How to use the MATCH function in Google Sheets

Learn how to use the MATCH function in Google Sheets. This is part 1 of a two-part series for designing a set of mini search bars in Google Sheets.

Table of Contents
  1. How to use MATCH function
  2. How to identify the column and row number of the given column and row header
  3. Use the drop-down box alongside the MATCH function
  4. Sample sheet
Table of contents
Chapter 1
Chapter 2
Chapter 3
  1. How to use MATCH function
  2. How to identify the column and row number of the given column and row header
  3. Use the drop-down box alongside the MATCH function
  4. Sample sheet
8 Minutes

Let’s say we want to find the annual sales at a certain branch in a given year with the following data:


Original data


Specifically, we want to design a set of mini-search bars where we can type the row and column labels and then give us the value of a cell at their intersection. For example, we want to find the annual sales of the Fifth Avenue branch in 2016. The steps are as follows:

Step 1: Find the column number for the Fifth Avenue branch and the row number for the 2016 year.

Step 2: Convert the column and row numbers into a cell reference and then the value stored in it accessed.


This tutorial is the first part in the two-part tutorial in learning how to design a pair of search bars for this purpose. We will be doing Step 1 here using the MATCH function, and Step 2 uses the ADDRESS and INDIRECT functions. So, we will learn how to use the MATCH function, and then apply it to our data.


How to use MATCH function

The MATCH function is used to find the relative position of a string in a one-dimensional range. This means that the input array is either a single row or a single column. The syntax is as follows:


=MATCH(search_key, range, search_type)


Where search_key is the string to look for; range is the range of a single column or row to look for; and search_type tells Google Sheets how the entries are stored in the range. It can have three values:


1 : the entries are in ascending order

0 : the entries are not ordered; therefore an exact match must be done

-1 : the entries are in descending order. 


We will use the following dummy ranges for our examples:

Dummy ranges for our sample formulas.

The search_key can be inserted inside quotation marks:


=match("Second",G5:G10,0)


Or stored in a cell, with the cell reference inserted in place of the original string:


=match(B8,G5:G10,0)


For our ultimate purpose, we can simply change the range to include the first cell in the column or row:

Range for MATCH function extended to the first cell of the column.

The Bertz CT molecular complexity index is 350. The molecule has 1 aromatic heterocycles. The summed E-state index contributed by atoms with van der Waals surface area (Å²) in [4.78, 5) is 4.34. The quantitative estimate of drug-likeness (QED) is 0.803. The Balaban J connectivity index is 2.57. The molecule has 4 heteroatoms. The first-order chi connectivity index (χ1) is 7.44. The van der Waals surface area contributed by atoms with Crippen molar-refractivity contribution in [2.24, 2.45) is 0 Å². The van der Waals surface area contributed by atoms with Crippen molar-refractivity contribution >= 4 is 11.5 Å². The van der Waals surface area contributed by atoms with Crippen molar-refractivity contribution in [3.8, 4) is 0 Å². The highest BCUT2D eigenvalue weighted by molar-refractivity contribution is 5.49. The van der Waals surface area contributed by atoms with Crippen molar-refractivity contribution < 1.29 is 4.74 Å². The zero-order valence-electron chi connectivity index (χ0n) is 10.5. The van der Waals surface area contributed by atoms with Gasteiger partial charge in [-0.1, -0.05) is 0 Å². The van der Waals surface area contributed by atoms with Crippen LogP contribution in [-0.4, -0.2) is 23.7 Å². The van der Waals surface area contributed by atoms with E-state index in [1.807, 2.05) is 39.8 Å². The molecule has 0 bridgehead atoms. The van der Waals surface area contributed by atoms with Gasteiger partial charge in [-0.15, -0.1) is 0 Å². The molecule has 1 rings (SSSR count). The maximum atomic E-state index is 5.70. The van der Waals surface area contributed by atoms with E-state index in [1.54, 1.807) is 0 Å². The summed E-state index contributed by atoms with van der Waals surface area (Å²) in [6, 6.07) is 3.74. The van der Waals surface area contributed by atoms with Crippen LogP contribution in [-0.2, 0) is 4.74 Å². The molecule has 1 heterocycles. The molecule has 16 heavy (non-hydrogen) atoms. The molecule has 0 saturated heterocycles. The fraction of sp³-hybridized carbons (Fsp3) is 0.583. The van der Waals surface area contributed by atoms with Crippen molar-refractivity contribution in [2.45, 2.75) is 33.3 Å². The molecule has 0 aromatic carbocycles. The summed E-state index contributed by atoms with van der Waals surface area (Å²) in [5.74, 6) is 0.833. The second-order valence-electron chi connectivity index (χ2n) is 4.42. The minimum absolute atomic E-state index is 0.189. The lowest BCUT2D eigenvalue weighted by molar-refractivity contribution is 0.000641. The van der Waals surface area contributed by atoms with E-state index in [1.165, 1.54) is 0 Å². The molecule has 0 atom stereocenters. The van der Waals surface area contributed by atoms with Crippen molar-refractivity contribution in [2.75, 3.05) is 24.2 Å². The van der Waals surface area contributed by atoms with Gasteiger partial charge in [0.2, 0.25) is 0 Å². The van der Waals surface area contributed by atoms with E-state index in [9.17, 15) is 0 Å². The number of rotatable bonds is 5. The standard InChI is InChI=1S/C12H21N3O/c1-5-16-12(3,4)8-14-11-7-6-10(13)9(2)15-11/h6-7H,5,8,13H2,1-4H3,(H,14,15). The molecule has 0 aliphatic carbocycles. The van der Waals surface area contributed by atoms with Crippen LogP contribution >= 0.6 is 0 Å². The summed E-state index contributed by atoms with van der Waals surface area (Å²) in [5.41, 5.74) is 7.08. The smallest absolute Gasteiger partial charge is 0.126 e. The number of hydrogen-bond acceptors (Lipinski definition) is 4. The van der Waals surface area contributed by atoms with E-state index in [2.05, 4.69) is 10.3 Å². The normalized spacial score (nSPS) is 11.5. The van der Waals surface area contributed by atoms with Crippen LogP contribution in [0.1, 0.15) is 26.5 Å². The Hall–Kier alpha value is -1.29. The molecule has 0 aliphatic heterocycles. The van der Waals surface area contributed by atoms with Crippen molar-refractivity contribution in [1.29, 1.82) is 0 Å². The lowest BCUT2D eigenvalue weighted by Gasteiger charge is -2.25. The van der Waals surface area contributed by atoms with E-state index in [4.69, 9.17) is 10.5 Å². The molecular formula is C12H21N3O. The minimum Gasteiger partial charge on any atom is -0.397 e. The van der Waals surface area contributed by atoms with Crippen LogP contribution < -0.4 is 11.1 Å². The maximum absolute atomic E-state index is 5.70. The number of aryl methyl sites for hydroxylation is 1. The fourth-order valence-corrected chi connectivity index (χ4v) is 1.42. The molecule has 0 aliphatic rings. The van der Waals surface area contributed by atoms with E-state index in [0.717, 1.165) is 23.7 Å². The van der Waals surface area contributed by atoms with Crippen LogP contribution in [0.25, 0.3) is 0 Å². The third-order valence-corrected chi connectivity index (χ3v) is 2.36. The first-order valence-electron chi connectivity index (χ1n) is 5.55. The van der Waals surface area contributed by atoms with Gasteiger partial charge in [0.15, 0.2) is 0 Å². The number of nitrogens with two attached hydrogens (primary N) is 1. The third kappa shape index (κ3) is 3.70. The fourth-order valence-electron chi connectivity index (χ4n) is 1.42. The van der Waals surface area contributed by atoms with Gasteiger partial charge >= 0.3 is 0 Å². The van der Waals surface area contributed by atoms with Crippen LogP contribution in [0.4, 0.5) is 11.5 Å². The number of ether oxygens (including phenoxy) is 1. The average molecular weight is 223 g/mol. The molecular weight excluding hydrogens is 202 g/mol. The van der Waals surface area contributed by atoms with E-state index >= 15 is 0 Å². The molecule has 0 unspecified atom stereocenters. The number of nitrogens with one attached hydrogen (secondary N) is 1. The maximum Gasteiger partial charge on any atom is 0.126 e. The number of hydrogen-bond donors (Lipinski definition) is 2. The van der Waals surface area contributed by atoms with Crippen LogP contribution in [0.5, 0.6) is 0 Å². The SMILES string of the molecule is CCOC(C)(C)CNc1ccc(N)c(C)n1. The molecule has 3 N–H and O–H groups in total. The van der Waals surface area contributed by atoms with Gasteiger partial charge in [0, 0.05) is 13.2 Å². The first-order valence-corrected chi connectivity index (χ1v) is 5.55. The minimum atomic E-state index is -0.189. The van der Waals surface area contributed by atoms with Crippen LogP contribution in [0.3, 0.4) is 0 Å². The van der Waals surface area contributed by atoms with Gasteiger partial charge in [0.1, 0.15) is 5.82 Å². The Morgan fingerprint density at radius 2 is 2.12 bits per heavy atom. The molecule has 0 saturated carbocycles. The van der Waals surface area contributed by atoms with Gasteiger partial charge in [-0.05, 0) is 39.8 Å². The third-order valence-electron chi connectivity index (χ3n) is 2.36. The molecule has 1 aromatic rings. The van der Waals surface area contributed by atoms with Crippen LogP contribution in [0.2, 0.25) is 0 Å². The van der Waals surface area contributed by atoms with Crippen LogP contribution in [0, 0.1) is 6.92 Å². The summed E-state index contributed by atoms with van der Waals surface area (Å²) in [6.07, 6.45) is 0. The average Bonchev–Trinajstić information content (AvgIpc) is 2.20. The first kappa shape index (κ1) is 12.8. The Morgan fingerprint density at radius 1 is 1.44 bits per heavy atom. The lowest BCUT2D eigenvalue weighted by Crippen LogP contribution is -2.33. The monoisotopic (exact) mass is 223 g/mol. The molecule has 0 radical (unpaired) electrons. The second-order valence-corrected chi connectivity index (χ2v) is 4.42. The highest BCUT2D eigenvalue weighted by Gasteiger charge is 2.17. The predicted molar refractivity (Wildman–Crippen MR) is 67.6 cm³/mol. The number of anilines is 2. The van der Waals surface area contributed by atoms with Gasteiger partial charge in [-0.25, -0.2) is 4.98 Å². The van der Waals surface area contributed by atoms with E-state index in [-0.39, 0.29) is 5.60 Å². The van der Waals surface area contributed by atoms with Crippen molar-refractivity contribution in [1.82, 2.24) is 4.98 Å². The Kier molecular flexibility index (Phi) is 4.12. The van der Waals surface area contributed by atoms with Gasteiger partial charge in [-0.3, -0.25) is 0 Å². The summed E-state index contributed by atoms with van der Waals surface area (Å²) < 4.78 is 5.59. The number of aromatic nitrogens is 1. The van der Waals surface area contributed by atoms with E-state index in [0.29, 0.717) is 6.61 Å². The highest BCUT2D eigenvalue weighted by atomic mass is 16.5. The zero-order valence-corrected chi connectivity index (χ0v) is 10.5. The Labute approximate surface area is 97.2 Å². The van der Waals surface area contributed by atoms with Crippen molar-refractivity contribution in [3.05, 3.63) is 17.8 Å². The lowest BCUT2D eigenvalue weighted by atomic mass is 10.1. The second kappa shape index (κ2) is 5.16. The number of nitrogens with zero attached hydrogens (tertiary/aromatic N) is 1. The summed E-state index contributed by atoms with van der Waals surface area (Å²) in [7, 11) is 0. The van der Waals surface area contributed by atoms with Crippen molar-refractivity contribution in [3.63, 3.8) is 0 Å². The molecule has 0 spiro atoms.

So the formula now looks like:


=match(B10,G1:G11,0)


Below are some of the forms of MATCH function used alongside their outputs:

Examples of MATCH function uses alongside the search key and the result.

You can tinker with the formulas by checking the sample sheet at the end of this tutorial.


How to identify the column and row number of the given column and row header

Let us now go back to our original target:

Original data, shown again.


We now want to construct a pair of mini-search bars for the row and the column labels. First, allot areas for the search bars.

Allocated search bars with their labels and sample data


Here, we color-shaded the search bar labels with yellow-gold shade and the search bar themselves with light green shade. We have also added to the search bars the sample column label and row label.


Then, add the MATCH formulas to dedicated cells. For our example, we will add them to column K. Given the location of the column headers and row headers, we will first set the ranges to include the first cell of the column of the row headers.

The range for the first MATCH function for the column label being set in the process.


The formula is:


=match(J3,A2:H2,0)


The same procedure will be done for the row headers:

The range for the second MATCH function for the row label being set in the process.


The formula is:


=match(J4,B1:B9,0)


The final output is below, giving the row or column number in which the string is located:

The search bar with the output row and column numbers.


For the next step, head over to our tutorial for the ADDRESS and INDIRECT functions to convert the column and row numbers to a cell reference and then display the content of that cell.


Use the drop-down box alongside the MATCH function

Instead of a search box, you can use a drop-down box as a source for the MATCH function. You can check this tutorial to learn how to add a drop-down box.